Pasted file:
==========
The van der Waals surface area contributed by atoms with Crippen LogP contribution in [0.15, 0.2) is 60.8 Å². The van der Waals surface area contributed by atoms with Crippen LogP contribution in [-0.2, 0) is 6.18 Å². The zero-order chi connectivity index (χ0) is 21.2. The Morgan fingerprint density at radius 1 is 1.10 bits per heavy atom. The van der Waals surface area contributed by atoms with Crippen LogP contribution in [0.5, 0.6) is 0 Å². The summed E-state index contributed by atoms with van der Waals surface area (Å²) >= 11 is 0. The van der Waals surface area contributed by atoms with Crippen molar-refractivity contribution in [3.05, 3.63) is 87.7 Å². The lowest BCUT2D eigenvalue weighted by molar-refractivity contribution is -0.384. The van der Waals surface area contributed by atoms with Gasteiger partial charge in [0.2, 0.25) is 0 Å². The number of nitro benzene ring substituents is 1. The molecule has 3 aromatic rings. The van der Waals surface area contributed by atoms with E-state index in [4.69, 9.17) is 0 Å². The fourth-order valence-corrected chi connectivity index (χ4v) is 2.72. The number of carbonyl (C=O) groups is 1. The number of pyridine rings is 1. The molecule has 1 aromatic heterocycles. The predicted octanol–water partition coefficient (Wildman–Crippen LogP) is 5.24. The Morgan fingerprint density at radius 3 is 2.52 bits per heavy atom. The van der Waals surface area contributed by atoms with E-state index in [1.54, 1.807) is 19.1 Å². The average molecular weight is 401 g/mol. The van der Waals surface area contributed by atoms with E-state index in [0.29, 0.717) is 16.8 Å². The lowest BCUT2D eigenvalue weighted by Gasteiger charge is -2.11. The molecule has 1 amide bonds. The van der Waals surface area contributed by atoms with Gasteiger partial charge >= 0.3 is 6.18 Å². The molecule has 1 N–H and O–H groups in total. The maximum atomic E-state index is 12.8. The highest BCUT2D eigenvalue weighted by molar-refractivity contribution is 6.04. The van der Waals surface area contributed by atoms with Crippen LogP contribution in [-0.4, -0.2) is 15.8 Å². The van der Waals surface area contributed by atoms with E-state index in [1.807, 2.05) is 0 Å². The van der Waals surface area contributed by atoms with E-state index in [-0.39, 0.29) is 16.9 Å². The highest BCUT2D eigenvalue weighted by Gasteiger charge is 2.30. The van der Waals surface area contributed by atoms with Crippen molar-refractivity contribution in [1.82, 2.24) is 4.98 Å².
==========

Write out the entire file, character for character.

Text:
The van der Waals surface area contributed by atoms with Crippen LogP contribution in [0.15, 0.2) is 60.8 Å². The van der Waals surface area contributed by atoms with Crippen LogP contribution in [-0.2, 0) is 6.18 Å². The zero-order chi connectivity index (χ0) is 21.2. The Morgan fingerprint density at radius 1 is 1.10 bits per heavy atom. The van der Waals surface area contributed by atoms with Crippen LogP contribution in [0.5, 0.6) is 0 Å². The summed E-state index contributed by atoms with van der Waals surface area (Å²) >= 11 is 0. The van der Waals surface area contributed by atoms with Crippen molar-refractivity contribution in [3.05, 3.63) is 87.7 Å². The lowest BCUT2D eigenvalue weighted by molar-refractivity contribution is -0.384. The van der Waals surface area contributed by atoms with Gasteiger partial charge in [0.2, 0.25) is 0 Å². The number of nitro benzene ring substituents is 1. The molecule has 3 aromatic rings. The van der Waals surface area contributed by atoms with E-state index in [4.69, 9.17) is 0 Å². The fourth-order valence-corrected chi connectivity index (χ4v) is 2.72. The number of carbonyl (C=O) groups is 1. The number of pyridine rings is 1. The molecule has 1 aromatic heterocycles. The predicted octanol–water partition coefficient (Wildman–Crippen LogP) is 5.24. The Morgan fingerprint density at radius 3 is 2.52 bits per heavy atom. The van der Waals surface area contributed by atoms with E-state index in [1.54, 1.807) is 19.1 Å². The average molecular weight is 401 g/mol. The van der Waals surface area contributed by atoms with E-state index in [0.29, 0.717) is 16.8 Å². The lowest BCUT2D eigenvalue weighted by Gasteiger charge is -2.11. The molecule has 1 amide bonds. The van der Waals surface area contributed by atoms with Gasteiger partial charge >= 0.3 is 6.18 Å². The molecule has 1 N–H and O–H groups in total. The maximum atomic E-state index is 12.8. The highest BCUT2D eigenvalue weighted by molar-refractivity contribution is 6.04. The van der Waals surface area contributed by atoms with Crippen LogP contribution in [-0.4, -0.2) is 15.8 Å². The van der Waals surface area contributed by atoms with E-state index in [1.807, 2.05) is 0 Å². The van der Waals surface area contributed by atoms with E-state index in [-0.39, 0.29) is 16.9 Å². The highest BCUT2D eigenvalue weighted by Gasteiger charge is 2.30. The van der Waals surface area contributed by atoms with Crippen molar-refractivity contribution in [1.82, 2.24) is 4.98 Å².